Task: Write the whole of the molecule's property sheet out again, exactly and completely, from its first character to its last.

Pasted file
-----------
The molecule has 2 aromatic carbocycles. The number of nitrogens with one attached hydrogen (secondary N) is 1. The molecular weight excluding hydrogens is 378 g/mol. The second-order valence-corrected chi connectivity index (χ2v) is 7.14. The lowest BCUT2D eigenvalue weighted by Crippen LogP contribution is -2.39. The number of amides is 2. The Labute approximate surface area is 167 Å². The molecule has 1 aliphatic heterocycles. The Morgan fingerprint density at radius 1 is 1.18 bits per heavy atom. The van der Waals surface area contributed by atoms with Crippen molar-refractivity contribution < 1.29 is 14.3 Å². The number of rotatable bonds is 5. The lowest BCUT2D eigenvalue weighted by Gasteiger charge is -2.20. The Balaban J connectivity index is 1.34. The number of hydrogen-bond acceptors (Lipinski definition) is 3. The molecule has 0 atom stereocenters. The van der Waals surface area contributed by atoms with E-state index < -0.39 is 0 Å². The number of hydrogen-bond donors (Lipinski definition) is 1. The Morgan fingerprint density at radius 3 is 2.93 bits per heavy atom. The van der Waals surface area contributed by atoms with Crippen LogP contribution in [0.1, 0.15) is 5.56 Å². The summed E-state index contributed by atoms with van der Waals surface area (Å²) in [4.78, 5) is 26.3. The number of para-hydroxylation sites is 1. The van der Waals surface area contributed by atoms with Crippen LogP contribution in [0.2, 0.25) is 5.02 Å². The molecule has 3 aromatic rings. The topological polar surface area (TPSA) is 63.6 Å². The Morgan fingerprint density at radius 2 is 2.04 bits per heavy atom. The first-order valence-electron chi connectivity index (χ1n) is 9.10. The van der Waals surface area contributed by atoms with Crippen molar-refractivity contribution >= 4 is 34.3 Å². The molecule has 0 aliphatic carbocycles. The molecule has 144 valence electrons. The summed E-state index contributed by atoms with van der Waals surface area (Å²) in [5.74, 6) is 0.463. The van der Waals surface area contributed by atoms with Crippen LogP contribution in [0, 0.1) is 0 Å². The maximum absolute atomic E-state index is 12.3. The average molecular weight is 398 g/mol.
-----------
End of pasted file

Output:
The molecule has 2 aromatic carbocycles. The number of nitrogens with one attached hydrogen (secondary N) is 1. The molecular weight excluding hydrogens is 378 g/mol. The second-order valence-corrected chi connectivity index (χ2v) is 7.14. The lowest BCUT2D eigenvalue weighted by Crippen LogP contribution is -2.39. The number of amides is 2. The Labute approximate surface area is 167 Å². The molecule has 1 aliphatic heterocycles. The Morgan fingerprint density at radius 1 is 1.18 bits per heavy atom. The van der Waals surface area contributed by atoms with Crippen molar-refractivity contribution < 1.29 is 14.3 Å². The number of rotatable bonds is 5. The lowest BCUT2D eigenvalue weighted by Gasteiger charge is -2.20. The Balaban J connectivity index is 1.34. The number of hydrogen-bond acceptors (Lipinski definition) is 3. The molecule has 0 atom stereocenters. The van der Waals surface area contributed by atoms with E-state index < -0.39 is 0 Å². The number of hydrogen-bond donors (Lipinski definition) is 1. The Morgan fingerprint density at radius 3 is 2.93 bits per heavy atom. The van der Waals surface area contributed by atoms with Crippen LogP contribution in [0.1, 0.15) is 5.56 Å². The summed E-state index contributed by atoms with van der Waals surface area (Å²) in [4.78, 5) is 26.3. The number of para-hydroxylation sites is 1. The van der Waals surface area contributed by atoms with Crippen LogP contribution in [0.2, 0.25) is 5.02 Å². The molecule has 3 aromatic rings. The topological polar surface area (TPSA) is 63.6 Å². The Morgan fingerprint density at radius 2 is 2.04 bits per heavy atom. The first-order valence-electron chi connectivity index (χ1n) is 9.10. The van der Waals surface area contributed by atoms with Crippen molar-refractivity contribution >= 4 is 34.3 Å². The molecule has 0 aliphatic carbocycles. The molecule has 144 valence electrons. The summed E-state index contributed by atoms with van der Waals surface area (Å²) in [5.74, 6) is 0.463. The van der Waals surface area contributed by atoms with Crippen LogP contribution in [0, 0.1) is 0 Å². The maximum absolute atomic E-state index is 12.3. The average molecular weight is 398 g/mol.